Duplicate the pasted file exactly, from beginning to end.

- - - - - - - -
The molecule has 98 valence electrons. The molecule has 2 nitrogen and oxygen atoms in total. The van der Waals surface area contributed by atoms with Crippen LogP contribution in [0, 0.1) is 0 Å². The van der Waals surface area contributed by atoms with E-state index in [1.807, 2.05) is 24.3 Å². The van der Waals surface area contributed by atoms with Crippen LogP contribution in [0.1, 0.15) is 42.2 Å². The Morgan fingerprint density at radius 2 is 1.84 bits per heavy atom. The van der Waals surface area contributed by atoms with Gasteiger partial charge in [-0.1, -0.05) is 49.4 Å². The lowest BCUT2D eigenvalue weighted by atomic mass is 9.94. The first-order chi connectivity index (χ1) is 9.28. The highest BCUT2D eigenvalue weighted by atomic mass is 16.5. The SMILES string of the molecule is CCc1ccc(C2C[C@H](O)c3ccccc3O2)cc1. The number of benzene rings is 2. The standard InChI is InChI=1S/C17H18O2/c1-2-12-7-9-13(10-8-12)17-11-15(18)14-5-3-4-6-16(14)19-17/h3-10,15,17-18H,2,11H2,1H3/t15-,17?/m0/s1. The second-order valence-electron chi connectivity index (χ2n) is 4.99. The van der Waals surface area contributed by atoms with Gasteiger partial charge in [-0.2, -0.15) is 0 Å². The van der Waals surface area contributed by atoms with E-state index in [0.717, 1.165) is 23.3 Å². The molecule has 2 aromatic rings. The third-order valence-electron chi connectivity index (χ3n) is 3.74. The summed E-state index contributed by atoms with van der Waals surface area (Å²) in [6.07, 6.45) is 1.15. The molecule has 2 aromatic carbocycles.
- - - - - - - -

The molecule has 98 valence electrons. The molecule has 2 nitrogen and oxygen atoms in total. The van der Waals surface area contributed by atoms with Crippen LogP contribution in [0, 0.1) is 0 Å². The van der Waals surface area contributed by atoms with E-state index in [1.807, 2.05) is 24.3 Å². The van der Waals surface area contributed by atoms with Crippen LogP contribution in [0.1, 0.15) is 42.2 Å². The Morgan fingerprint density at radius 2 is 1.84 bits per heavy atom. The van der Waals surface area contributed by atoms with Gasteiger partial charge in [-0.1, -0.05) is 49.4 Å². The lowest BCUT2D eigenvalue weighted by atomic mass is 9.94. The first-order chi connectivity index (χ1) is 9.28. The highest BCUT2D eigenvalue weighted by atomic mass is 16.5. The SMILES string of the molecule is CCc1ccc(C2C[C@H](O)c3ccccc3O2)cc1. The number of benzene rings is 2. The standard InChI is InChI=1S/C17H18O2/c1-2-12-7-9-13(10-8-12)17-11-15(18)14-5-3-4-6-16(14)19-17/h3-10,15,17-18H,2,11H2,1H3/t15-,17?/m0/s1. The second-order valence-electron chi connectivity index (χ2n) is 4.99. The van der Waals surface area contributed by atoms with Gasteiger partial charge in [-0.2, -0.15) is 0 Å². The van der Waals surface area contributed by atoms with E-state index in [0.717, 1.165) is 23.3 Å². The molecule has 2 aromatic rings. The third-order valence-electron chi connectivity index (χ3n) is 3.74. The summed E-state index contributed by atoms with van der Waals surface area (Å²) in [6.07, 6.45) is 1.15. The molecule has 2 aromatic carbocycles.